ClooneyGate: Actor Declares, "I Am Not A Blogger!"

Just a couple of days ago, we celebrated George Clooney's brave coming out to the blogosphere, in which the actor used Arianna Huffington's lefty cocktail party to proclaim himself a proud liberal. There's only one problem with Clooney's very public breaching of his blog-cherry: Sure, he said those things that wound up on the Huffngton Post, but to other, MSM sources, and never wrote a blog entry for Arianna. The LAT's Styles & Scenes blog lands the scoop:

"He doesn't object to the quotes," says Stan Rosenfield, Clooney's valiant rep. "He said those things and those are his views. Arianna asked for permission to use the quotes and he gave it to her. What he didn't give permission for was the use of his quotes without source attributions to make it appear that he wrote a blog for her site. Which he did not. When he saw the posting Monday, we called and asked her to make the change, to simply attribute the quotes and make it clear that he did not write a blog. But she refused. And it's now Wednesday."

Rather than keep waiting, Clooney got pro-active and issued this statement:

"Miss Huffington's blog is purposefully misleading and I have asked her to clarify the facts.

I stand by my statements but I did not write this blog. With my permission Miss Huffington compiled it from interviews with Larry King and The Guardian. What she most certainly did not get my permission to do is to combine only my answers in a blog that misleads the reader into thinking that I wrote this piece. These are not my writings - they are answers to questions and there is a huge difference."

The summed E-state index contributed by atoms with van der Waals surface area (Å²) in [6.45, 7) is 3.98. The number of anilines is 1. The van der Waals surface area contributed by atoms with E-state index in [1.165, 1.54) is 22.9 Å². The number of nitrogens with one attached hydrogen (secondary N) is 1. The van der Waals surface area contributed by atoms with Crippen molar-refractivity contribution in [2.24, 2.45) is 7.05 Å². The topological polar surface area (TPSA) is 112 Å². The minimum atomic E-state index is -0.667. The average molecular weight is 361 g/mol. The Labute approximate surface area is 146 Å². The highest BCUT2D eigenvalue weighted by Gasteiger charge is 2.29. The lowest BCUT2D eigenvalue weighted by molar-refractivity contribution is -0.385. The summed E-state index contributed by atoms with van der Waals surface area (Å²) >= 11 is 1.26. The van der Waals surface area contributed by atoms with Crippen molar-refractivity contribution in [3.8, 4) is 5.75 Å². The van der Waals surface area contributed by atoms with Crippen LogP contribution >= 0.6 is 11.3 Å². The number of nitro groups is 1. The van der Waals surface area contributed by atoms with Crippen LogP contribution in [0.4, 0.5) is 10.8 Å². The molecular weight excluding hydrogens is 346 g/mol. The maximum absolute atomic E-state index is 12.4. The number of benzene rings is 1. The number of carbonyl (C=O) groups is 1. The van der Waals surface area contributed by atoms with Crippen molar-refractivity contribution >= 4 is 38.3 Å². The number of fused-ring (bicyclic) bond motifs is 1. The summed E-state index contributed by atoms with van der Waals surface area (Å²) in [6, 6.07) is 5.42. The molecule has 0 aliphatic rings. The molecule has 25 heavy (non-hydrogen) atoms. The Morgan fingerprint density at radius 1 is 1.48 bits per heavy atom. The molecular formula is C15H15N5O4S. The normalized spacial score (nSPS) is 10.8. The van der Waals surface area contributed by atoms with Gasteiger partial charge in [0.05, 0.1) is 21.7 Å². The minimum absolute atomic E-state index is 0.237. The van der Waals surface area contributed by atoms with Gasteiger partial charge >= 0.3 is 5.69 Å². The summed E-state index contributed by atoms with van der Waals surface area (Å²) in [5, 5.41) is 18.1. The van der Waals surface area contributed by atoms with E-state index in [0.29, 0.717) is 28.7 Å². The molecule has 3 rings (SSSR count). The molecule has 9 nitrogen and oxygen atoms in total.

Huffington has already responded to the charges on the HuffPo, dismissing ClooneyGate as "an honest misunderstanding":

This was an honest misunderstanding. But any misunderstanding that occurred, occurred between Clooney and the publicist. We based our decision to post on the unambiguous approval we received in writing. There was no room for misunderstanding in that.

We're relieved that (as per usual) a publicist can be scapegoated to resolve an ugly situation. We'd hate to see Huffington's relationship with other Oscar-winners willing to have sound-bites from previous interviews compiled into uninteresting blog posts damaged; it would be quite unfortunate to lose the HuffPo's planned reprinting of Reese Witherspoon's musings on global warming to Seventeen and Redbook over a silly little misunderstanding like this.